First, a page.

• When a Saver and a Spender Say “I Do” (25 comments)

    This guest post is from Sara Wallace, a member at Debt Management Talk. When my husband and I got married, we brought a lot more to our marriage than ourselves. Financially, I brought my entire life savings — while he brought just about the same amount in credit card debt. “So what?” you say. My savings meant we could clean up his debt and start our marriage debt free — not bad! While it’s true…

  • Sammy the Rabbit Teaches Kids to Save (3 comments)

    Financial literacy is best taught at a young age. Some of us are just coming to terms with basic financial skills at 38 — what if we’d managed to start on these habits when we were eight? The goal of the It’s a Habit Company (IAHC) is to “change children’s lives one dime at a time”. To meet this objective, the company has developed a character named Sammy Rabbit to better reach kids. IAHC (and…

  • The Top 3 Mental Blocks to Personal Finance (and How to Get Past Them) (14 comments)

    This is a guest post by John Wesley. He blogs about self improvement, motivation, and productivity at PickTheBrain.com (feed). The transition from student to professional is a psychological challenge. For many people, it’s the first time we experience complete financial independence. Although the basic principles of personal finance are simple, completely changing your mentality isn’t. These are the top three mental blocks you’ll need to overcome to position yourself for a prosperous future. Mental Block#1:…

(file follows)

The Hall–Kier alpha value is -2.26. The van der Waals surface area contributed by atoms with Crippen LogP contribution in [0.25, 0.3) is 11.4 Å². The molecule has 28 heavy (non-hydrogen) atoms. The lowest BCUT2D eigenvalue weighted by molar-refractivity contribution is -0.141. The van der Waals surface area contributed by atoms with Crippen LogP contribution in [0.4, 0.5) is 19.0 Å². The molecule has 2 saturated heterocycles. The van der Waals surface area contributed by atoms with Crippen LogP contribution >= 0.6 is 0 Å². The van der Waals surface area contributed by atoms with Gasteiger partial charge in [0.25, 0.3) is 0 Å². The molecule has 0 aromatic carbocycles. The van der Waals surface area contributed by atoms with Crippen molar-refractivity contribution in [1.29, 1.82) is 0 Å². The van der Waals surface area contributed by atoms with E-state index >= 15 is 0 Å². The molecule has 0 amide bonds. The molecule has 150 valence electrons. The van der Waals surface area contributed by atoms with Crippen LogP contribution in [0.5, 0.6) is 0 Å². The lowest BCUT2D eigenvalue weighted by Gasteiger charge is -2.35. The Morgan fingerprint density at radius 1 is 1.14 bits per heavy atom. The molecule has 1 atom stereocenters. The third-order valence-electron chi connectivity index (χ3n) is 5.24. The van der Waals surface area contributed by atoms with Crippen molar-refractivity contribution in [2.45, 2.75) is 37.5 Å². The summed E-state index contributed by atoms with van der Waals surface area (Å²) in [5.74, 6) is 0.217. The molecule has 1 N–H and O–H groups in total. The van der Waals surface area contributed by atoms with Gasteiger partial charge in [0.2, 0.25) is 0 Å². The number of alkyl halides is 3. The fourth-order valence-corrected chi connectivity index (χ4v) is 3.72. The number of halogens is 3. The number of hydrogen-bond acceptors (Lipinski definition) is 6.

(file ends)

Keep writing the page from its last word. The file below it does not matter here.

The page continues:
• Book Review: Debt is Slavery (43 comments)

    While on vacation I found time to read five personal finance books, each of which was good in its own way. Rather than swamp you with book reviews, I’m going to space them out over the next few weeks. Here’s the first. One of my goals for the next two years is to write a book about personal finance. I want it to be a practical volume filled with great tips, while also exploring the…

  • Money Day: Your Personal Finance Holiday (22 comments)

    I opened my first checking account on the day I entered college. During registration, local banks set up tables at one end of the room. They all seemed the same to me. I chose the bank that gave me a free Frisbee. I did business with that bank for seventeen miserable years. I loathed that bank. They were constantly finding new and interesting ways to charge me money. If I hated it so much, why…